Most forms of feminism characterize patriarchy as an unjust social system that is oppressive to women. As feminist and political theorist Carole Pateman writes, "The patriarchal construction of the difference between masculinity and femininity is the political difference between freedom and subjection. In feminist theory the concept of patriarchy often includes all the social mechanisms that reproduce and exert male dominance over women. Feminist theory typically characterizes patriarchy as a social construction, which can be overcome by revealing and critically analyzing its manifestations.

Biological vs. social theories

Most sociologists reject predominantly biological explanations of patriarchy and contend that social and cultural conditioning is primarily responsible for establishing male and female gender roles. According to standard sociological theory, patriarchy is the result of sociological constructions that are passed down from generation to generation Even in modern developed societies, however, gender messages conveyed by family, mass media, and other institutions largely favor males having a dominant status.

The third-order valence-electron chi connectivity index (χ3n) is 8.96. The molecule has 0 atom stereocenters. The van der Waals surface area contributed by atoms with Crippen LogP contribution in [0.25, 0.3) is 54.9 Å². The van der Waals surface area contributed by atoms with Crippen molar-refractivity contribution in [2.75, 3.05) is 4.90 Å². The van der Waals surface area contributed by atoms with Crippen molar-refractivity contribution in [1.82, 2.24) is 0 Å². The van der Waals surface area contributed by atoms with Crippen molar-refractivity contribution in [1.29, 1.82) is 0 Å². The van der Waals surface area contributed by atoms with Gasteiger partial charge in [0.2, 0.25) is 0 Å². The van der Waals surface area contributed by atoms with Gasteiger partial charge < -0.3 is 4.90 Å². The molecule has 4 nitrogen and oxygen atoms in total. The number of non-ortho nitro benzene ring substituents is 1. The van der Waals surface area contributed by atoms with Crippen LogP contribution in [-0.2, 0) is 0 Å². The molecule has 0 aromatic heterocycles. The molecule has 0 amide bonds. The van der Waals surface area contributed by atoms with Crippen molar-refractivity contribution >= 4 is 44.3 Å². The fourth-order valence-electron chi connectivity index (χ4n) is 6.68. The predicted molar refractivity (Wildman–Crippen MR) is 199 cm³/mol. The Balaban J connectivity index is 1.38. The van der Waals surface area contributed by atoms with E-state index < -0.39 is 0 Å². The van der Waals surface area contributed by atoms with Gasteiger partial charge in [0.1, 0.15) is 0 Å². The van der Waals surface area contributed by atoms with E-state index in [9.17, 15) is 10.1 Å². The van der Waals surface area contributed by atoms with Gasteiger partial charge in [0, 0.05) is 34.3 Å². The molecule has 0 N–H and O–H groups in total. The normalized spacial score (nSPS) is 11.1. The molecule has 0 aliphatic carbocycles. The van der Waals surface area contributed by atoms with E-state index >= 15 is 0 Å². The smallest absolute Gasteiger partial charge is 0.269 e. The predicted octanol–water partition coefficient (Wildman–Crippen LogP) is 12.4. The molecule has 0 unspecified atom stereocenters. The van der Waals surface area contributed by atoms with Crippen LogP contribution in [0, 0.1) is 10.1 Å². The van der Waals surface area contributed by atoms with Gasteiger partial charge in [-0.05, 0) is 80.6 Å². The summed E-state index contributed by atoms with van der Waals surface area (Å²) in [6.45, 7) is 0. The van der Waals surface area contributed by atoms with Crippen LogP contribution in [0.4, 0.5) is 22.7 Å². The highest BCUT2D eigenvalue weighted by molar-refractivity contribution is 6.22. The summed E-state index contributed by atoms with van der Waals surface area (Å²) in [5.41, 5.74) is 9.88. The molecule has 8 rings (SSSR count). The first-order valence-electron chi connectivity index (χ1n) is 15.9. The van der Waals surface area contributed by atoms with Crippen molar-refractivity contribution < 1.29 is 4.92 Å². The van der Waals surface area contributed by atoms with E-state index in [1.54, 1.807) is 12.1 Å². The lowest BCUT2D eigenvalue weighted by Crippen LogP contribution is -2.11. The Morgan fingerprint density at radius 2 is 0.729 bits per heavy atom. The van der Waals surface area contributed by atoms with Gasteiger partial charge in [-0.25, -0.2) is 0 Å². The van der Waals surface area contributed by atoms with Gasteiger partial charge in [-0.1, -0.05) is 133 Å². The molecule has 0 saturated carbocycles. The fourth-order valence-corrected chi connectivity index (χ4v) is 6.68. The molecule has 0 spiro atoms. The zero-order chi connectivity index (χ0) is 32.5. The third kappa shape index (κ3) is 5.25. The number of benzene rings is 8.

Some sociobiologists, such as Steven Goldberg, argue that social behavior is primarily determined by genetics, and thus that patriarchy arises more as a result of inherent biology than social conditioning. Goldberg also contends that patriarchy is a universal feature of human culture. In 1973, Goldberg wrote, "The ethnographic studies of every society that has ever been observed explicitly state that these feelings (feelings of both men and women that the male’s will dominates the female’s) were present, there is literally no variation at all." Goldberg has critics among anthropologists. Concerning Goldberg's claims about the "feelings of both men and women" Eleanor Leacock countered that the data on women's attitudes are "sparse and contradictory", and that the data on male attitudes about male-female relations are "ambiguous". Also, the effects of colonialism on the cultures represented in the studies were not considered.

There is considerable variation in the role that gender plays in human societies. Although there are no known examples of strictly matriarchal cultures, there are a number of societies that have been shown to be matrilinear or matrilocal and gynocentric, especially among indigenous tribal groups. Some hunter-gatherer groups have been characterized as largely egalitarian.

See also




Unless indicated otherwise, the text in this article is either based on Wikipedia article "Patriarchy" or another language Wikipedia page thereof used under the terms of the GNU Free Documentation License; or on original research by Jahsonic and friends. See Art and Popular Culture's copyright notice.

Personal tools